Golf instruction is based on the science of Ball Flight Laws, application of its Pre- and In-Swing Principles, and most importantly, communication of a student's Preferences and Perceptions. As a teacher of golf, I have learned to respect each individual's reasoning for playing the game, as well as their strengths and limitations. Every player has a goal they desire to reach, and it is my responsibility to help them reach their goal.

Golfers must have solid fundamentals to remain consistent and to improve their games. Pre-swing principles (fundamentals) must be assessed first, because the set-up will promote a particular movement of the body and the club. Pre-swing principles directly influence in-swing principles, therefore a golfer's set up must encourage a repeatable swing or stroke.

"Logic will get you from A to B.  Imagination will take you everywhere."
Albert Einstein

Every player has certain perceptions about what they think they need to do in order to achieve their goal. These perceptions, and how they are developed, must be discovered. Many times, these perceptions must be validated and clarified, based on the science of ball flight. The only way to achieve this is to learn about the student. It is simple to evaluate what motion is occurring, from a putting stroke to a full swing. The student's perceptions tell why they do it, and the most fascinating part of this process is to know 'how' that student can learn and perform it best. This is known as a Student Centered Model.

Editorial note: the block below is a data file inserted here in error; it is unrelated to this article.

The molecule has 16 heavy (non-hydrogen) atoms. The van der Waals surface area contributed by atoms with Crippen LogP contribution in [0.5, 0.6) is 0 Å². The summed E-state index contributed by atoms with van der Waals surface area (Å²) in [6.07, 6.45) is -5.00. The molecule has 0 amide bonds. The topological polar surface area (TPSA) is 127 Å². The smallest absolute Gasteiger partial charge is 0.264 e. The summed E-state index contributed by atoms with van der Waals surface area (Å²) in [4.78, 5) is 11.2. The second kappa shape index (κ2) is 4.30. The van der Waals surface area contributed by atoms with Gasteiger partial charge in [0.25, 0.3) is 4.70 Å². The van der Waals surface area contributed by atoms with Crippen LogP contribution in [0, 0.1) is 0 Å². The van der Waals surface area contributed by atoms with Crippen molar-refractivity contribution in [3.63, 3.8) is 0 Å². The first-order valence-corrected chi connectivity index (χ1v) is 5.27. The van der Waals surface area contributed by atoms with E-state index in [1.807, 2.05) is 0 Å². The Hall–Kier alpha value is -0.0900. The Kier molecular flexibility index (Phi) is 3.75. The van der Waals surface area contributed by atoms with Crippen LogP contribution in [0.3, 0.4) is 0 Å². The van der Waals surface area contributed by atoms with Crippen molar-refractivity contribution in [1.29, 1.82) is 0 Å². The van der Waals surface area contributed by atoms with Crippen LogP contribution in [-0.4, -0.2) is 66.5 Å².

"If you can't explain it simply, you don't understand it well enough."
Albert Einstein

Every player has a unique way of learning and performing, and their sensory mode must be established in order to best communicate and reach an understanding with the player. Most players have a dominant sense of learning, or processing information. Whether the student leans toward a visual, auditory or kinesthetic style, I communicate in a way that makes sense to the student.